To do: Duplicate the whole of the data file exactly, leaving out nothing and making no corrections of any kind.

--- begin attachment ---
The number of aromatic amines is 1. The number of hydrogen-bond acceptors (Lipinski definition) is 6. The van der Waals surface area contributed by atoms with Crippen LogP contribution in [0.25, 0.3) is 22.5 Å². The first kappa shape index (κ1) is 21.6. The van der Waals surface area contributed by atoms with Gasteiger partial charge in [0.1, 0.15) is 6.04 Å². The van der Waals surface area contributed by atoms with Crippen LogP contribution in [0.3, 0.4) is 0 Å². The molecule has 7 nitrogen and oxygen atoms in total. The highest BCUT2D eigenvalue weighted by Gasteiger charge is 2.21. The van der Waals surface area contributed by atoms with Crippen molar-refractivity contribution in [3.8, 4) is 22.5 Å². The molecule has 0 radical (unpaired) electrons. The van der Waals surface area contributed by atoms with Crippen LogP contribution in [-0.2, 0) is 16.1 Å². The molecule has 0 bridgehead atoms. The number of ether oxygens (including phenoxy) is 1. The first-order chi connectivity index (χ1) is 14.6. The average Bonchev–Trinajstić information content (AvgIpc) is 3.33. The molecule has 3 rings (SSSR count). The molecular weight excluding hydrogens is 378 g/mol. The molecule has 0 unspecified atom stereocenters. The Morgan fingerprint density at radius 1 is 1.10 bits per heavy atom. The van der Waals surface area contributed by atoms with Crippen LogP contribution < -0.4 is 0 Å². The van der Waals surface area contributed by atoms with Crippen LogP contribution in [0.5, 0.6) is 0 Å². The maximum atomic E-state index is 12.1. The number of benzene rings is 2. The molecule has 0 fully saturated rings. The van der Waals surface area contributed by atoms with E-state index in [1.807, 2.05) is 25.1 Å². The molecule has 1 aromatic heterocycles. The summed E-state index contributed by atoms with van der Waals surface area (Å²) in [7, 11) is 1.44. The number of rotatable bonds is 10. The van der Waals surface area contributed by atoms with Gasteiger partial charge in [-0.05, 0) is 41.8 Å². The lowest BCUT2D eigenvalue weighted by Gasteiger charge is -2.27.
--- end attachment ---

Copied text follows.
The number of aromatic amines is 1. The number of hydrogen-bond acceptors (Lipinski definition) is 6. The van der Waals surface area contributed by atoms with Crippen LogP contribution in [0.25, 0.3) is 22.5 Å². The first kappa shape index (κ1) is 21.6. The van der Waals surface area contributed by atoms with Gasteiger partial charge in [0.1, 0.15) is 6.04 Å². The van der Waals surface area contributed by atoms with Crippen LogP contribution in [0.3, 0.4) is 0 Å². The molecule has 7 nitrogen and oxygen atoms in total. The highest BCUT2D eigenvalue weighted by Gasteiger charge is 2.21. The van der Waals surface area contributed by atoms with Crippen molar-refractivity contribution in [3.8, 4) is 22.5 Å². The molecule has 0 radical (unpaired) electrons. The van der Waals surface area contributed by atoms with Crippen LogP contribution in [-0.2, 0) is 16.1 Å². The molecule has 0 bridgehead atoms. The number of ether oxygens (including phenoxy) is 1. The first-order chi connectivity index (χ1) is 14.6. The average Bonchev–Trinajstić information content (AvgIpc) is 3.33. The molecule has 3 rings (SSSR count). The molecular weight excluding hydrogens is 378 g/mol. The molecule has 0 unspecified atom stereocenters. The Morgan fingerprint density at radius 1 is 1.10 bits per heavy atom. The van der Waals surface area contributed by atoms with Crippen LogP contribution < -0.4 is 0 Å². The van der Waals surface area contributed by atoms with Crippen LogP contribution in [0.5, 0.6) is 0 Å². The maximum atomic E-state index is 12.1. The number of benzene rings is 2. The molecule has 0 fully saturated rings. The van der Waals surface area contributed by atoms with E-state index in [1.807, 2.05) is 25.1 Å². The molecule has 1 aromatic heterocycles. The summed E-state index contributed by atoms with van der Waals surface area (Å²) in [7, 11) is 1.44. The number of rotatable bonds is 10. The van der Waals surface area contributed by atoms with Gasteiger partial charge in [-0.05, 0) is 41.8 Å². The lowest BCUT2D eigenvalue weighted by Gasteiger charge is -2.27.